So You're Planning a Trip to Vienna...

Or better yet, you're moving here! So I'm going to share some helpful tips to be being a boss tourist or to make your transition to become Viennese easier.

Most of these tips are being said because these things threw me for a real looooop when I moved here just 1.5 years ago. Whoa, time flies. Anywho, some of these things, I'm still getting used to and some I've learned to love. Some differences are nice, like how amazing the public transportation is (especially compared to Atlanta, the MARTA is not SMARTA), some are not so nice like how early everything closes. And some are both, like the amount of bakeries on these streets (good for the soul, bad for the summer bod). Anyway, should you ever find yourself roaming the streets of Vienna, I hope you remember and find these tips useful for your trip.

Vienna Austria


1. Shopping in Vienna You can get everything you need that's a given but the time frame when you can is shortened. All retail stores and grocery stores close between 6-8 pm. And with Austria being a Catholic country, for religious reasons, most stores are closed on Sundays, so plan your trip accordingly. Most bars, cafes and restaurants are open but don't plan on going grocery shopping or hitting up your favourite designer store for a bit of retail therapy on a Sunday, because they will be closed.

There are a select few grocery stores open, for those emergency purchases, but I would plan to spend some time at a museum, dinning out, sightseeing at Belvedere Palace to utilise your time in Vienna better.

Retail stores in vienna
Spar Grocery Store


2. Using public transportation.

It can take you anywhere you need to go and it's super affordable, coming out to be 2,20 euro per ride and if you get a week ticket, depending on how often you use it, it's much less.

Here's the thing. Weekly tickets always start on Monday. So if you get here on a Saturday and buy a weekly ticket, you actually don't have a valid ticket until the following Monday and risk getting fined by the random ticket checkers on the train or tram. So depending on the length of your stay, the better option would be to buy a 72-hour ticket, which begins whenever you first stamp it. Or just buy a single fare ticket, if you're not doing too much traveling via tram, train or bus.


3. People of Vienna

To me, Vienna is more on the conservative side of the spectrum. I mean being a girl raise in the South, I am used to strangers on the street being warm and friendly with other strangers. So when I moved here I found the Viennese to be more closed off and reserved. I was hurt when someone on the street didn't return a smile or say thank you when I opened the door for them. Now my skin is thick and I've learned to accept and respect this as a cultural difference.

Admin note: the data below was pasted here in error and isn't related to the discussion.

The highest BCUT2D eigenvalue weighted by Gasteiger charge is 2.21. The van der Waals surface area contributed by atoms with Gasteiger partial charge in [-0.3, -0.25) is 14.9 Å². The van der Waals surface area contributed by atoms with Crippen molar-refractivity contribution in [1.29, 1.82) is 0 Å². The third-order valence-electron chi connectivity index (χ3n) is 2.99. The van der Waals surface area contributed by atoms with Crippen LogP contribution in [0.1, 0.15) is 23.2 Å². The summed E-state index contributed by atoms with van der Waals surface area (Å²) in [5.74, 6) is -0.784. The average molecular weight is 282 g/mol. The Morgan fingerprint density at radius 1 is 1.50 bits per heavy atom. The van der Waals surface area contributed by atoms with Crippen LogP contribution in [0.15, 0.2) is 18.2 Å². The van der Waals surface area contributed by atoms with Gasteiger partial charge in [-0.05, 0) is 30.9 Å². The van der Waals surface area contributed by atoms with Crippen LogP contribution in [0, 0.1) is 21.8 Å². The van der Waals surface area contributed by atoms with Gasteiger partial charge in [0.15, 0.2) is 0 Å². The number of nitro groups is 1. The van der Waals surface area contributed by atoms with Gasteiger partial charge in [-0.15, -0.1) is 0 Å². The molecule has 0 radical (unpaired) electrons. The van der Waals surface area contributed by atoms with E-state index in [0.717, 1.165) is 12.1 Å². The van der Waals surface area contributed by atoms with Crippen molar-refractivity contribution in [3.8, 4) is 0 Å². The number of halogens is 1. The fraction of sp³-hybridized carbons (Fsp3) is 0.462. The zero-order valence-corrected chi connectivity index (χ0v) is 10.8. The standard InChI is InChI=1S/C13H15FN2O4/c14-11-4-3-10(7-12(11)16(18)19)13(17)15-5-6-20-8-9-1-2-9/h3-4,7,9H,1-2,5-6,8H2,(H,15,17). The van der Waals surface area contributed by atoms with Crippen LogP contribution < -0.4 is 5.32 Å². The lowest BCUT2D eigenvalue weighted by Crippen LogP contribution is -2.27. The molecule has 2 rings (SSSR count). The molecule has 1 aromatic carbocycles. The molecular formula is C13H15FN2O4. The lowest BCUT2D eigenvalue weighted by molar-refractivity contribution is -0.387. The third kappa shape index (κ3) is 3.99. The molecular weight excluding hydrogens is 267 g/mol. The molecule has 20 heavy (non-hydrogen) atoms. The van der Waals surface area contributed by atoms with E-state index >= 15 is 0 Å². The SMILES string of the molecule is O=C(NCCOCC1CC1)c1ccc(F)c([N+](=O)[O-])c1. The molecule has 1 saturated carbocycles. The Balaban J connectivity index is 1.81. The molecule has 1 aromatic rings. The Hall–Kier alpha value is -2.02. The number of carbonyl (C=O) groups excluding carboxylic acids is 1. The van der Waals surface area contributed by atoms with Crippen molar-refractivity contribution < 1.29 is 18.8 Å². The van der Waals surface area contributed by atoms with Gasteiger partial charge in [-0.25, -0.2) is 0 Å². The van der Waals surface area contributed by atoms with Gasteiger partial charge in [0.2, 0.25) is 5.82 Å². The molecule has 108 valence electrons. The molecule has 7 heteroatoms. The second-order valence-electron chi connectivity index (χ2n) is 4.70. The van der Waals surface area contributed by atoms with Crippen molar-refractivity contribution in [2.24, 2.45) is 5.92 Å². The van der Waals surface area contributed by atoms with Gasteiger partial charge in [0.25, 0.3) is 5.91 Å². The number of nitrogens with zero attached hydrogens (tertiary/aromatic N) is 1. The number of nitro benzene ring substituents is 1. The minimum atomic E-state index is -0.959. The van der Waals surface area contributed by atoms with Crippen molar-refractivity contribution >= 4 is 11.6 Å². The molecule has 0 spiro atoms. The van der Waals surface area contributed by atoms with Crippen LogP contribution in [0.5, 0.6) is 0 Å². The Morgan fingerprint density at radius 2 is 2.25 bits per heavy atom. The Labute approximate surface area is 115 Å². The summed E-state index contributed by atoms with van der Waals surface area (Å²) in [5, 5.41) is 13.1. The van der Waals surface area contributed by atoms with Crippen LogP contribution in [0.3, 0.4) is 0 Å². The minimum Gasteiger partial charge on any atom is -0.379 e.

4. Coffee, cafe and Konditorei culture

Austrians take very seriously their bread and coffee. At any given time, on any given day, on any given street, you will pass a plethora of cafes or Konditorei's (cake shop) and there will be at lest one person sitting down, drinking a coffee, enjoying a pastry and reading the newspaper. It's just how you do it here. It makes sense too because gooood gravy, the bread and the coffee are good. You can taste the goodness in every cup and crumble. Some of the popular chain bakeries; Anker, Strück, Der Mann, Aid, Joseph Brot, there's honestly too many to name.


5. Animal friendly

Weird point, but something I noticed and it might be a game changer for you! Vienna is very dog friendly. They are allowed in cafes, restaurants, trains, museums, hotels, grocery stores, everywhere. As long as they have a muzzle and are on a leash on the train, they're good to go. So if you treat your dog like a human (like my siblings and dad), and are looking for a place to call home, Vienna is it for you.

Land of the dogs


6. Cheap eats

For those of you traveling on a budget, the best advice I could give you is to eat a restaurant outside of the 1st district. In general, everything is more touristy and expensive, so eating at restaurants or cafes that aren't directly in the inner city will help with your spending.

There are also a number of take-out stands that dish out some not so healthy, but delicious and cheap options for filling your stomach! Kaserkrainers (cheesey weiners), doner kebaps, pitas, falafels, pizzas, frankfurters, and Asian take-out, just try it all and thank me later. The best "Kafka" (Kaiserkrainer with curry powder, onions and mustard) in the city is on the corner of Währinger Straße and Währinger Gürtel It's the bomb.


7. Biking in Vienna

It's one of my favourite ways to get around in Vienna. It's perfectly safe, fun and a beautiful way to see the city. Just make sure to have a front and rear lights when it gets dark, obey the traffic signs, stay on the bike paths and off the sidewalks. A special caution for using one way streets and biking in the inner city, there are some designated areas where you are not allowed to bike through.

If you don't have your own bike, Vienna has 'City Bikes' which is an extremely cheap, bike sharing opportunity, if you want to explore Vienna above ground. If you register for free at any of the 120 kiosks around Vienna or online, you can rent a bike for free for up to an hour, 1€ for the second hour, 2€ for the third, etc. But if you just return is to any open kiosk, before your hour is up, then you're riding for free my friend!


xo, Mia

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